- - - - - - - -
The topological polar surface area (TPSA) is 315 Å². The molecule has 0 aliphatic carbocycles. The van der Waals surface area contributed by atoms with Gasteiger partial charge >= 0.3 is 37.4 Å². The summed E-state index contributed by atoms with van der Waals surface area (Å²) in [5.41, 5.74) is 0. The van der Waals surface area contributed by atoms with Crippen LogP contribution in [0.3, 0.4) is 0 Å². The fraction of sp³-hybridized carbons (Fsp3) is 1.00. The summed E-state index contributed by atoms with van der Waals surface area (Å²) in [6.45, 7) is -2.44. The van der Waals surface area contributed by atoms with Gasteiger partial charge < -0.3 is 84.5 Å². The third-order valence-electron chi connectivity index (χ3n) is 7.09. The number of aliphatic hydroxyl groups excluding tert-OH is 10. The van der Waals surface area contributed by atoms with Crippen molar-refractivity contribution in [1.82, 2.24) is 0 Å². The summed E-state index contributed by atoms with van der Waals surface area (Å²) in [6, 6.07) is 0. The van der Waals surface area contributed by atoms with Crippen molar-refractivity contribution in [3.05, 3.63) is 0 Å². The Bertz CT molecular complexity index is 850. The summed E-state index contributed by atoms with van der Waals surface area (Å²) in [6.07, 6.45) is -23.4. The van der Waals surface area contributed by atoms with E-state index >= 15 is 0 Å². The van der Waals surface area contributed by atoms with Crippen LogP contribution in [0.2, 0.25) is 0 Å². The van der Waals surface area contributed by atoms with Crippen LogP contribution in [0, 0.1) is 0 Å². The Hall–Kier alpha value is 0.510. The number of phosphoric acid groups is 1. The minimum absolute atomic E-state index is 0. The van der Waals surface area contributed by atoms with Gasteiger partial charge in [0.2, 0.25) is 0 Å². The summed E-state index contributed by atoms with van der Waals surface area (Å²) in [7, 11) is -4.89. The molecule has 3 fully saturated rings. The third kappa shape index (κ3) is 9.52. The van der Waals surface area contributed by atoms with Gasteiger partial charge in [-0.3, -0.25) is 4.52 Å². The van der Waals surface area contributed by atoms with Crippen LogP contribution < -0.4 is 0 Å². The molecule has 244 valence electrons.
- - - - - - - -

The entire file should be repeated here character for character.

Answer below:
The topological polar surface area (TPSA) is 315 Å². The molecule has 0 aliphatic carbocycles. The van der Waals surface area contributed by atoms with Gasteiger partial charge >= 0.3 is 37.4 Å². The summed E-state index contributed by atoms with van der Waals surface area (Å²) in [5.41, 5.74) is 0. The van der Waals surface area contributed by atoms with Crippen LogP contribution in [0.3, 0.4) is 0 Å². The fraction of sp³-hybridized carbons (Fsp3) is 1.00. The summed E-state index contributed by atoms with van der Waals surface area (Å²) in [6.45, 7) is -2.44. The van der Waals surface area contributed by atoms with Gasteiger partial charge < -0.3 is 84.5 Å². The third-order valence-electron chi connectivity index (χ3n) is 7.09. The number of aliphatic hydroxyl groups excluding tert-OH is 10. The van der Waals surface area contributed by atoms with Crippen molar-refractivity contribution in [1.82, 2.24) is 0 Å². The summed E-state index contributed by atoms with van der Waals surface area (Å²) in [6, 6.07) is 0. The van der Waals surface area contributed by atoms with Crippen molar-refractivity contribution in [3.05, 3.63) is 0 Å². The Bertz CT molecular complexity index is 850. The summed E-state index contributed by atoms with van der Waals surface area (Å²) in [6.07, 6.45) is -23.4. The van der Waals surface area contributed by atoms with E-state index >= 15 is 0 Å². The van der Waals surface area contributed by atoms with Crippen LogP contribution in [0.2, 0.25) is 0 Å². The van der Waals surface area contributed by atoms with Crippen LogP contribution in [0, 0.1) is 0 Å². The Hall–Kier alpha value is 0.510. The number of phosphoric acid groups is 1. The minimum absolute atomic E-state index is 0. The van der Waals surface area contributed by atoms with Gasteiger partial charge in [0.2, 0.25) is 0 Å². The summed E-state index contributed by atoms with van der Waals surface area (Å²) in [7, 11) is -4.89. The molecule has 3 fully saturated rings. The third kappa shape index (κ3) is 9.52. The van der Waals surface area contributed by atoms with Gasteiger partial charge in [-0.3, -0.25) is 4.52 Å². The van der Waals surface area contributed by atoms with Crippen LogP contribution < -0.4 is 0 Å². The molecule has 244 valence electrons.